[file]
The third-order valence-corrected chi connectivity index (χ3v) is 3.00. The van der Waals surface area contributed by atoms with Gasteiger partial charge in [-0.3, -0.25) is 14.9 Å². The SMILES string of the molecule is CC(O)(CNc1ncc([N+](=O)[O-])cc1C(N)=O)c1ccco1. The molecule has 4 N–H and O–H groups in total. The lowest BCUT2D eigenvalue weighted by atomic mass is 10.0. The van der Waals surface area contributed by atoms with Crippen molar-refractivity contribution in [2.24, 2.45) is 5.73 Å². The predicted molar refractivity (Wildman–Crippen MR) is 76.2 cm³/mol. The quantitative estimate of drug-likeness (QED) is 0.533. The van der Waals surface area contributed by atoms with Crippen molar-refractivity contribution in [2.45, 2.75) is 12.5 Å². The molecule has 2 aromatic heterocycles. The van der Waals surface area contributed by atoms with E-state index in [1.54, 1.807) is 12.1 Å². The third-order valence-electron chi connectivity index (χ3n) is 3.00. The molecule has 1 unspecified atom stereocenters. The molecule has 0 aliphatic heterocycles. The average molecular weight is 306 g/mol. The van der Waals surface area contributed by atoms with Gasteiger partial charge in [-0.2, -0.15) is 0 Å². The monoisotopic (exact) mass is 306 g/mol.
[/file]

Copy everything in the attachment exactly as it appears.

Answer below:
The third-order valence-corrected chi connectivity index (χ3v) is 3.00. The van der Waals surface area contributed by atoms with Gasteiger partial charge in [-0.3, -0.25) is 14.9 Å². The SMILES string of the molecule is CC(O)(CNc1ncc([N+](=O)[O-])cc1C(N)=O)c1ccco1. The molecule has 4 N–H and O–H groups in total. The lowest BCUT2D eigenvalue weighted by atomic mass is 10.0. The van der Waals surface area contributed by atoms with Crippen molar-refractivity contribution in [2.24, 2.45) is 5.73 Å². The predicted molar refractivity (Wildman–Crippen MR) is 76.2 cm³/mol. The quantitative estimate of drug-likeness (QED) is 0.533. The van der Waals surface area contributed by atoms with Crippen molar-refractivity contribution in [2.45, 2.75) is 12.5 Å². The molecule has 2 aromatic heterocycles. The van der Waals surface area contributed by atoms with E-state index in [1.54, 1.807) is 12.1 Å². The third-order valence-electron chi connectivity index (χ3n) is 3.00. The molecule has 1 unspecified atom stereocenters. The molecule has 0 aliphatic heterocycles. The average molecular weight is 306 g/mol. The van der Waals surface area contributed by atoms with Gasteiger partial charge in [-0.2, -0.15) is 0 Å². The monoisotopic (exact) mass is 306 g/mol.